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Browse Prior Art Database

Enhanced Overlap by Early EOP Reprioritization of Stores

IP.com Disclosure Number: IPCOM000099283D
Original Publication Date: 1990-Jan-01
Included in the Prior Art Database: 2005-Mar-14
Document File: 4 page(s) / 147K

Publishing Venue

IBM

Related People

Emma, PG: AUTHOR [+5]

Abstract

When there are no hazards that prevent the decoder correctly decoding and queueing instructions, at a time decoding does not limit the overlap possible a machine. The potential overlap achievable can be by early EOP (End OP) of multicycle instructions the reprioritization of their stores.

This text was extracted from an ASCII text file.
This is the abbreviated version, containing approximately 50% of the total text.

Enhanced Overlap by Early EOP Reprioritization of Stores

       When there are no hazards that prevent the decoder
correctly decoding and queueing instructions, at a time decoding does
not limit the overlap possible a machine.  The potential overlap
achievable can be by early EOP (End OP) of multicycle instructions
the reprioritization of their stores.

      In a highly overlapped implementation, there are delays allow a
single decode per cycle to provide enough instructions to take
advantage of the parallelism in the rest of the machine.  Examples of
this type delay are:
 1.  Multicycle Execution
 2.  Cache Bus Contention
 3.  Address Generate Interlock
 4.  Operand Store Compare
 5.  Cache Miss for Data

      Branch delays associated with BWG (Branch Wrong Guess) a BHT
(Branch History Table) are not in this category.

      Some of the examples can take advantage of the ability do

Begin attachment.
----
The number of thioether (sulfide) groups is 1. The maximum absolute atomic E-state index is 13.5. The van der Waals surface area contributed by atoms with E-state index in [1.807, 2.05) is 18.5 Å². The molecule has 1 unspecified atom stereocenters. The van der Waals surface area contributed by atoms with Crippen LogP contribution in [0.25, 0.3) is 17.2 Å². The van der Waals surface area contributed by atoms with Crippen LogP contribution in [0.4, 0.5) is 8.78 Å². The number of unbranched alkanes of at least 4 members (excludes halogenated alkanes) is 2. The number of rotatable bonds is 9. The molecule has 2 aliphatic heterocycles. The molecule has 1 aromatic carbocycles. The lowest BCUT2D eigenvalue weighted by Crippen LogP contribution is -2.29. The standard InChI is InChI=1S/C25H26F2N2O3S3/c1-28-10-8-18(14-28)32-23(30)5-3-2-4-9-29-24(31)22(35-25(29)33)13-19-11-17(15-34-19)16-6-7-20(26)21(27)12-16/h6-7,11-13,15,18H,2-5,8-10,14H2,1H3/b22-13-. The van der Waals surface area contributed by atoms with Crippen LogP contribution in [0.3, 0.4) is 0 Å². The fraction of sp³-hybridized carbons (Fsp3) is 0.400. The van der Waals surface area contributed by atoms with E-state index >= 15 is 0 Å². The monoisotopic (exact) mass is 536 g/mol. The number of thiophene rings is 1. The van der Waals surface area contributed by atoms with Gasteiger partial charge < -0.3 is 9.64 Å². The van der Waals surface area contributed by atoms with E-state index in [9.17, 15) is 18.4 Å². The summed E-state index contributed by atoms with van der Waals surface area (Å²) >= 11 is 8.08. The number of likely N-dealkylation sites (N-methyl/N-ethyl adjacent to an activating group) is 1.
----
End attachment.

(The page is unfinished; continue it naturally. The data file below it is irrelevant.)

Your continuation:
out-of-sequence operand activity.  All of them will instructions even
in the absence of this capability.  Consider execution of a sequence
of instructions, A through N, with the ability to EOP two at a time.
The time between DECODE (A...N) and (!) has by the point of N's EOP
(!) been reduced to what would have been if A had been a single cycle
instruction  This is to be distinguished from the situation with a
EOP which preserves the multicycle delay with A(#). This is
illustrated schematically on next page.

      It may be required to do two of some operations in one to take
advantage of the opportunity afforded by the of decoded instructions.
 Two-at-a-time EOP coupled the presence of the generalized RR
instructions will the enqueued instructions to be dequeued faster
than were enqueued.  If decoding continues at a rate, a non-delaying
queue condition arising a queue full condition means that the
enqueueing has been completely overlapped.

      As all instructions will have to EOP, and the EOP of must be in
sequence, a key aspect of improving potential for overlap is to
promote the EOP of the instruction and to uncouple the EOP from the
of all its cache access activities.  That is to that simply
reprioritizing cache accesses, which trades cycle of delayed EOP for
a cycle of access for a queued is not as effective as reordering the
EOP and accesses.

      EOP requirements are design dependent and can be as identifying
the point where a recoverable with respect to a particular
instruction has been  Even without promoting the EOP of a multicycle
it is possible to consider allowable of the fetches and stores
associated with instructions so that, without violating any
restrictions associated with conceptual order remaining within the
bounds of the available store one can EOP a multicycle instruction
before all of stores are completed in the memory.  Then, giving these
a lower priority will achieve a higher degree of with enqueued
instructions.
   The result, as illustrated above, is to allow:
   The EOP of all...